Retailers unsuccessfully tried to block law on substances that mimic pot and LSD from taking effect.
While users scrambled on Thursday to stock up on synthetic drugs that became illegal at midnight, a state judge refused to stop Minnesota's new drug ban from going into effect.
Meanwhile, at a Duluth head shop called Last Place On Earth, owner Jim Carlson unveiled a new blend of synthetic pot he claims won't fall under the ban and will let him continue sales on Friday.
The new product, made by a company called Armageddon Inc., comes in a black foil packet with a drawing of an orange mushroom cloud and a prominent sticker that says "Minnesota Compliant."
"The package has our store's corporate logo right on it," Carlson said proudly.
Carlson is one of the three retailers across the state who unsuccessfully tried to stop the ban from going into effect. The merchants vow to continue their fight to overturn the restrictions, which also cover the so-called research chemical blamed for a mass overdose in Blaine this spring that killed a 19-year-old.
The ban outlaws substances "substantially similar" in chemical structure and pharmacological effects to illegal drugs like marijuana and LSD. The retailers claim the statute is so vague and so broad that consumers and merchants won't know if they are breaking the law.
To get around a federal law similar to Minnesota's ban, the targeted products are typically labeled "not for human consumption." They are sold over the Internet and in such retail outlets as tobacco shops and music stores. In many cases, the products are described as bath salts or herbal incense and are sold in tiny foil packets that often cost $10 to $50.
Hennepin County District Judge William Howard declined on Thursday to issue a temporary restraining order to stop the law from taking effect. He said that it is too soon to decide whether the new law is too vague because no charges have been filed under it and that the court has no evidence involving particular substances.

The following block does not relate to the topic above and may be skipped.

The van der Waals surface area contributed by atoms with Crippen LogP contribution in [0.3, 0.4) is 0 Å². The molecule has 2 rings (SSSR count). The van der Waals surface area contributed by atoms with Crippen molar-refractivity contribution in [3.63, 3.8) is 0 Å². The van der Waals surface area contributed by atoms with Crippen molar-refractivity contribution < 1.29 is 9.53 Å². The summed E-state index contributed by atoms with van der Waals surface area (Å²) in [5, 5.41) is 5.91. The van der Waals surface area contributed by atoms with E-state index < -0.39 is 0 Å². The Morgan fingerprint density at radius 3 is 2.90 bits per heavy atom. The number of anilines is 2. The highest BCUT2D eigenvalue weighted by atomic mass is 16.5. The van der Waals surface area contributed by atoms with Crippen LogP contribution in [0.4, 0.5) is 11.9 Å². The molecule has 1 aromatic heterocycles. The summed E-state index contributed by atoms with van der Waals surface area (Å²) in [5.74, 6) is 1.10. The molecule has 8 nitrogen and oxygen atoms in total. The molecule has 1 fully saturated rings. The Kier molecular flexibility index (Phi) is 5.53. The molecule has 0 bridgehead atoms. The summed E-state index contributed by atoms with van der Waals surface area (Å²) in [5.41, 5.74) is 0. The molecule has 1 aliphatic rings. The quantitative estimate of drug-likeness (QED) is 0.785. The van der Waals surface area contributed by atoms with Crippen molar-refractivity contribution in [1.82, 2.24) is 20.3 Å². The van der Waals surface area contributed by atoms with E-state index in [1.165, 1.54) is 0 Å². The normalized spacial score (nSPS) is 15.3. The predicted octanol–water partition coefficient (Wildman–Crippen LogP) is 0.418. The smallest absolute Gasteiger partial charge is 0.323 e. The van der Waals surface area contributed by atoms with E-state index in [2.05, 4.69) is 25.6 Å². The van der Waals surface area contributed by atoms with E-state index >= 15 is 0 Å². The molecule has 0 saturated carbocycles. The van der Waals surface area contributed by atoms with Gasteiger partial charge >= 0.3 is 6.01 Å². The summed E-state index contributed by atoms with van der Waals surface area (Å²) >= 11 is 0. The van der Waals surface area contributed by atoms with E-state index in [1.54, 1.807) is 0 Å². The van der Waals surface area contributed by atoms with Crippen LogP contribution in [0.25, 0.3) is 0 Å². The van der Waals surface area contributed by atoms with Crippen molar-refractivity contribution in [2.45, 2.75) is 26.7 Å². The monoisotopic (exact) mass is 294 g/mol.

Attorney Marc Kurzman, who represents the stores, said his clients hope to convince the judge to bring the case to trial within weeks. "People can still buy all this stuff on the Internet," Carlson said. "All the ban does is prevents the cities and state from getting the tax revenue. Everything from food to alcohol hurts people if they abuse it. We should have learned from Prohibition that bans don't work."
The other retailers challenging the ban are: Down in the Valley, with stores in Golden Valley, Maple Grove and Crystal, and Disc and Tape, with stores in Moorhead, East Grand Forks and Waite Park.
Carlson's store in Duluth buzzed with activity on Thursday as customers drove from as far as Brainerd and lined up a dozen deep to stock up on "D.O.A.," "No Name," and other so-called synthetic drugs.
Robert Nilsson, a Duluth tattoo artist, bought $30 worth of synthetic pot. He said he doesn't smoke it to get high but because he suffers from "mental issues" such as anxiety. He said the designer weed calms him. "I like that it's been legal, and I don't want to be a criminal," said Nilsson, 28.
While Carlson hopes to keep one step ahead of the law by finding new products, other retailers are taking a more cautious approach. "We can't take the risk," said Wally Sakallah, owner of the Hideaway, a shop that sells glass pipes and other paraphernalia in Minneapolis' Dinkytown neighborhood.
Sakallah said distributors have given him samples of synthetics that they claim would fall outside the ban, but he is worried that he might wind up with products that aren't really legal. Slapping a packet of "herbal smoking blend" called "King Tut" on the counter, Sakallah declared, "I'm not going to risk my business for something like this."
Chemists will have to do more than "minor tinkering" to come up with new products that aren't covered by the law, according to Cody Wiberg, executive director of the Minnesota Board of Pharmacy. Wiberg helped draft the law banning "synthetic cannabinoids" and other so-called designer drugs.
Wiberg said the ban was designed to cover so-called "analogs," or products that have been slightly altered in an attempt to skirt the ban.
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